Democrats crossed the line by trying to pin the downing of a Ukrainian passenger jet over Tehran on President Trump
Opinion article by NY Post’s Karol Markowicz
The blame-Trump talking point wasn’t limited to wacky corners of Twitter, mind you. Rep. Jackie Speier (D-Calif.) serves on the House Armed Services Committee and chairs its Military Personnel Subcommittee. So theoretically, she shouldn’t be a crazy person. Yet she was all over cable TV blaming Trump for Iran’s shoot-down of a Ukrainian passenger jet.
On Friday, Speier appeared on CNN claiming that the death of the plane’s 176 passengers “emanates from the death of Soleimani. … This all started from the time the president of the United States reneged on the nuclear deal that we had with Iran.”
As the song goes, Speier don’t know much about history — specifically, the Islamic Republic’s decades of aggression against America and the West, dating back to when “Trump” was just the name of a playboy property developer.
“Crossfire” was the Word of the Day among the American left to describe what had happened — even though there literally was no fire from the US side. In fact, the night the Ukrainian jet was downed, Iran had fired on bases housing US forces in Iraq.
Facts notwithstanding, CNN analyst Susan Hennessey tweeted: “176 completely innocent lives, killed in the crossfire of reckless escalation.” The Washington Post’s Anne Applebaum and NBC’s Heidi Przybyla also tweeted “crossfire” takes, while that paper’s faux-conservative columnist, Jennifer Rubin, made excuses for Tehran: “After all the rhetoric from Trump and especially from [Secretary of State Mike] Pompeo, I think any country would be jumpy.”
If rhetoric makes a country “jumpy” enough to down an airplane taking off from its own airport, the problem is that country’s leadership, not the US president. The plane was departing, not approaching, making the Iranian action quite a big oopsie.
Iran’s foreign minister, Javad Zarif, cleverly played to US liberals’ biases, blaming his country’s blunder on “US adventurism.” Vox writer Aaron Rupar and many other liberals instantly parroted the line.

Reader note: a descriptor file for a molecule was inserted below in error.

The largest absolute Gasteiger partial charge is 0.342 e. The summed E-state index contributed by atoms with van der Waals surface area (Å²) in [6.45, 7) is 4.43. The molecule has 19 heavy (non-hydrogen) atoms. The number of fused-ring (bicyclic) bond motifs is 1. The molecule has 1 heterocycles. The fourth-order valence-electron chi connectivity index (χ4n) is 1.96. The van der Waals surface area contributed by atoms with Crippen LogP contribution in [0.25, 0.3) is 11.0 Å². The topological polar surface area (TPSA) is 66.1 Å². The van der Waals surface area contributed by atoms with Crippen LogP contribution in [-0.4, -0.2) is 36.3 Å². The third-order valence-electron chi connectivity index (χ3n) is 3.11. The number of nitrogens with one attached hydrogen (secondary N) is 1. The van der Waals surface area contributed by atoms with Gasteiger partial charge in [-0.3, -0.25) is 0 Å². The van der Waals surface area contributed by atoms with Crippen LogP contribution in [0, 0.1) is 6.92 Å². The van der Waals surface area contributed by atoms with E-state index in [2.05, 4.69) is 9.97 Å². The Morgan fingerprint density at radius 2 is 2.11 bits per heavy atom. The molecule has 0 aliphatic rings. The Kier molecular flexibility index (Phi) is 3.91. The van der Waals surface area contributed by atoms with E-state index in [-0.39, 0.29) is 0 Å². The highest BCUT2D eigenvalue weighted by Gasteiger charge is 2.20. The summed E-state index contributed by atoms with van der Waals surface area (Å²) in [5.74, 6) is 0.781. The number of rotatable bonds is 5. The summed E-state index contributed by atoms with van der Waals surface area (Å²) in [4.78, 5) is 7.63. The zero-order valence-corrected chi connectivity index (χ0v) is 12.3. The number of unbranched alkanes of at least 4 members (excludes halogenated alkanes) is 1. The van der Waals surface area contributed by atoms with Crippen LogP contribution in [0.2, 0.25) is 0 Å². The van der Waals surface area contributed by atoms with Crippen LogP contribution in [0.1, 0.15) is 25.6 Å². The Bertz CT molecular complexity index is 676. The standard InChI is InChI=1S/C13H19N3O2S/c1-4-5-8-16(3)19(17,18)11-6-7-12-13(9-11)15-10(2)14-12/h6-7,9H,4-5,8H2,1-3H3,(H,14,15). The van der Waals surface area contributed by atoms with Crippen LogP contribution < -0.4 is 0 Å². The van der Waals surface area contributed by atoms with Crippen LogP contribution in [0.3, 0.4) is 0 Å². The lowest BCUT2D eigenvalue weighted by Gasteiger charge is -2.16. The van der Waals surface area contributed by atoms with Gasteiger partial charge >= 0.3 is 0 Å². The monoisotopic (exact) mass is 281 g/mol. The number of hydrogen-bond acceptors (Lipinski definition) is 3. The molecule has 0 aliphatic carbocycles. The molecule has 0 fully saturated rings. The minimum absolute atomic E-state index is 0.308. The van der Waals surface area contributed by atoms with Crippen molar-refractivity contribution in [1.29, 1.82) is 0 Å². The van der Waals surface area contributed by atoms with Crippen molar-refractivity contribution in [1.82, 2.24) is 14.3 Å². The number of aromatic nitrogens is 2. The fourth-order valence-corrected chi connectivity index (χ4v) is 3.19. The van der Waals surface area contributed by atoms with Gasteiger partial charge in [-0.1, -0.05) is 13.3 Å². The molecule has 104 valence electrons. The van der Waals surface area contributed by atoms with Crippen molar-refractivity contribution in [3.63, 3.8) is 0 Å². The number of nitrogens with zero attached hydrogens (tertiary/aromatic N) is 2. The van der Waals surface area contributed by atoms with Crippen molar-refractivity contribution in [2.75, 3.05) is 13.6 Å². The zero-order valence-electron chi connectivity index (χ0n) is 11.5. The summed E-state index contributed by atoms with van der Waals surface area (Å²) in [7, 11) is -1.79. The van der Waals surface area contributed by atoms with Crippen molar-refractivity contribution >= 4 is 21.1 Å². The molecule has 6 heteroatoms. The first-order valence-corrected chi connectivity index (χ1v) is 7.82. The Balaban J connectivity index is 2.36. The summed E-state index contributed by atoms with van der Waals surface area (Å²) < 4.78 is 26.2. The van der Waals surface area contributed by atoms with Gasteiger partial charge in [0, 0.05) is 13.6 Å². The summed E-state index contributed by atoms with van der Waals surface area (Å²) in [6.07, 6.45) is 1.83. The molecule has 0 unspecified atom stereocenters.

The left’s “reckless” charge only applies to Trump. Lefty protesters raged against the president’s “reckless” killing of Iranian Gen. Qassem Soleimani. Think pieces in Vox, The Washington Monthly and CNN, among others, all used the “r”-word to describe Trump targeting of this international terrorist.
But few used that same language to describe the actually reckless way Iran has behaved. Because liberals believe “Trump is bad,” many automatically end up on the “Iran-is-good” side to oppose the president. Soleimani was a terrorist with the blood of hundreds of Americans on his hands. He also plotted terror attacks against the US homeland: You don’t have to believe Trump — ask the Obama administration, which accused him of that in 2011.
Yet American media were downright solemn upon his death. Grabien Media put together a montage of media personalities describing him as “brave,” “a war hero,” “no ordinary general.” CNN’s Anderson Cooper compared him to Charles de Gaulle, who led the Free French against the Nazis in World War II.
It’s hard to imagine that Soleimani would have gotten the same unseemly gushing praise, or Iran the liberal apologetics, had it been Team Obama that had greased him.
There is a lot of room to be concerned about escalation with Iran without being insane about it. If you reach the point where you’re blaming Trump, and by extension America, for the Tehran regime accidentally firing at a passenger jet, it’s long past the time to rethink. Opposing war or the Trump presidency is one thing; making excuses for a leading state sponsor of terror is quite another.